(ii) provides a brief description of the format and expected distribution of the proposed advertisement; and
(iii) provides the submitter’s name, title, address, telephone number, fax number, and email address;
(2) an annotated summary of the proposed advertisement showing every claim being made in the advertisement and which references support for each claim;
(3) verification that a person identified in an advertisement as an actual patient or health care practitioner is an actual patient or health care practitioner and not a model or actor;
(4) verification that a spokesperson who is represented as an actual patient is indeed an actual patient;
(5) verification that an official translation of a foreign language advertisement is accurate;
(6) annotated references to support disease or epidemiology information, cross-referenced to the advertisement summary; and
(7) a final copy of the advertisement, including a video where applicable, in a format acceptable to the department.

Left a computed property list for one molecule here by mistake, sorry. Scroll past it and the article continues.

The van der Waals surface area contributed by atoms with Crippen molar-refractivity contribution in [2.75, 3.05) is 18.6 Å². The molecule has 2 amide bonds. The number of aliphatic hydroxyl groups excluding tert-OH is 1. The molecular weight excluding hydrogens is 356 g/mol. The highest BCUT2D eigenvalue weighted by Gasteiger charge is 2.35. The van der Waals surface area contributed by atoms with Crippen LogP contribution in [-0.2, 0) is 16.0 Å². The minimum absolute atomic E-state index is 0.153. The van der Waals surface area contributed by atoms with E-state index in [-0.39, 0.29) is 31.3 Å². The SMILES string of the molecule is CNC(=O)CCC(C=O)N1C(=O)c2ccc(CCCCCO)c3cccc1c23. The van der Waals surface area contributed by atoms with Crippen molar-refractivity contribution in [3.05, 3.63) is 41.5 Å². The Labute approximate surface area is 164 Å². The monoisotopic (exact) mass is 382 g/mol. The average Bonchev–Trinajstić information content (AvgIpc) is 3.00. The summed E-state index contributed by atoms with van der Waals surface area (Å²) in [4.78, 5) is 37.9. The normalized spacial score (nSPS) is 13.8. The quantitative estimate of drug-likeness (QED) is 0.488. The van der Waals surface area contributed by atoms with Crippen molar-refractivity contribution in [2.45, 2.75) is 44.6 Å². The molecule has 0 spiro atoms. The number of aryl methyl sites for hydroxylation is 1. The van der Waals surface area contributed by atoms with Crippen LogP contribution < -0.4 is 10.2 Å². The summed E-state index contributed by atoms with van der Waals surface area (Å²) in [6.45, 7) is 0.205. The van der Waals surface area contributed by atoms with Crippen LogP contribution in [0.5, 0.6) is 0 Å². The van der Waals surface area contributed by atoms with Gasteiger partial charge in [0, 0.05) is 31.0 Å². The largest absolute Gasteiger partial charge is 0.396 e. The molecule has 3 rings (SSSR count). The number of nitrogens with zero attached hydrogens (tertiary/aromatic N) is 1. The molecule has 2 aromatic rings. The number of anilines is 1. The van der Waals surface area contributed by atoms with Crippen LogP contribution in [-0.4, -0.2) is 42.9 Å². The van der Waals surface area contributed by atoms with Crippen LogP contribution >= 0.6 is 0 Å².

(k) Advertising packages that are missing any of the elements in subdivision.
(j) of this section, or that fail to follow the specific instructions for submissions, shall be considered incomplete. If the department receives an incomplete package, it shall so notify the submitter.
(l) No advertisement may be disseminated if the submitter of the advertisement has received information that has not been widely publicized in medical literature that the use of any approved medical marihuana product may cause fatalities or serious damage to a patient.
(m) A registered organization, its officers, managers and employees shall not cooperate, directly or indirectly, in any advertising if such advertising has the purpose or effect of steering or influencing patient or caregiver choice with regard to the selection of a practitioner, or approved medical marihuana product.
(n) The department may:
(1) require a specific disclosure be made in the advertisement in a clear and conspicuous manner if the department determines that the advertisement would be false or misleading without such a disclosure; or